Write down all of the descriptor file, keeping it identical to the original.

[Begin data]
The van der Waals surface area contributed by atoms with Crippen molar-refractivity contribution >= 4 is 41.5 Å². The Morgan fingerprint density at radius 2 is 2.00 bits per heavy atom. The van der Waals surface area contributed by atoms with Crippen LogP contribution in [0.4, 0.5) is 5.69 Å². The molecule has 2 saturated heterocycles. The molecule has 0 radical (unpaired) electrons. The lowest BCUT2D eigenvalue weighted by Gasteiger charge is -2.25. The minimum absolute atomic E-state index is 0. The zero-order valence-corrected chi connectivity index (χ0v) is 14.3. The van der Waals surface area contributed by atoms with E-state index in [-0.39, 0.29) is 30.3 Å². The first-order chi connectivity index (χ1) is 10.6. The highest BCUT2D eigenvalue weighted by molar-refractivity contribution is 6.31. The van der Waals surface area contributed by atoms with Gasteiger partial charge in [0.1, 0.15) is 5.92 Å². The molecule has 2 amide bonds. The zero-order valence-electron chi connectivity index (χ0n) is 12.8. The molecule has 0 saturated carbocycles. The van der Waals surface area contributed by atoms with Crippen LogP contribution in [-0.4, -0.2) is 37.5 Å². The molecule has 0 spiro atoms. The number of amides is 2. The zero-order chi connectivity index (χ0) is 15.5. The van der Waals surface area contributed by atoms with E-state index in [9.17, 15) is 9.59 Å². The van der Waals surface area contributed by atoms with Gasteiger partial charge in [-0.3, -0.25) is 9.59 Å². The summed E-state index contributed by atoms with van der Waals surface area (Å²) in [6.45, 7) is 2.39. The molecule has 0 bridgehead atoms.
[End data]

The van der Waals surface area contributed by atoms with Crippen molar-refractivity contribution >= 4 is 41.5 Å². The Morgan fingerprint density at radius 2 is 2.00 bits per heavy atom. The van der Waals surface area contributed by atoms with Crippen LogP contribution in [0.4, 0.5) is 5.69 Å². The molecule has 2 saturated heterocycles. The molecule has 0 radical (unpaired) electrons. The lowest BCUT2D eigenvalue weighted by Gasteiger charge is -2.25. The minimum absolute atomic E-state index is 0. The zero-order valence-corrected chi connectivity index (χ0v) is 14.3. The van der Waals surface area contributed by atoms with E-state index in [-0.39, 0.29) is 30.3 Å². The first-order chi connectivity index (χ1) is 10.6. The highest BCUT2D eigenvalue weighted by molar-refractivity contribution is 6.31. The van der Waals surface area contributed by atoms with Gasteiger partial charge in [0.1, 0.15) is 5.92 Å². The molecule has 2 amide bonds. The zero-order valence-electron chi connectivity index (χ0n) is 12.8. The molecule has 0 saturated carbocycles. The van der Waals surface area contributed by atoms with Crippen LogP contribution in [-0.4, -0.2) is 37.5 Å². The molecule has 0 spiro atoms. The number of amides is 2. The zero-order chi connectivity index (χ0) is 15.5. The van der Waals surface area contributed by atoms with E-state index in [9.17, 15) is 9.59 Å². The van der Waals surface area contributed by atoms with Gasteiger partial charge in [-0.3, -0.25) is 9.59 Å². The summed E-state index contributed by atoms with van der Waals surface area (Å²) in [6.45, 7) is 2.39. The molecule has 0 bridgehead atoms.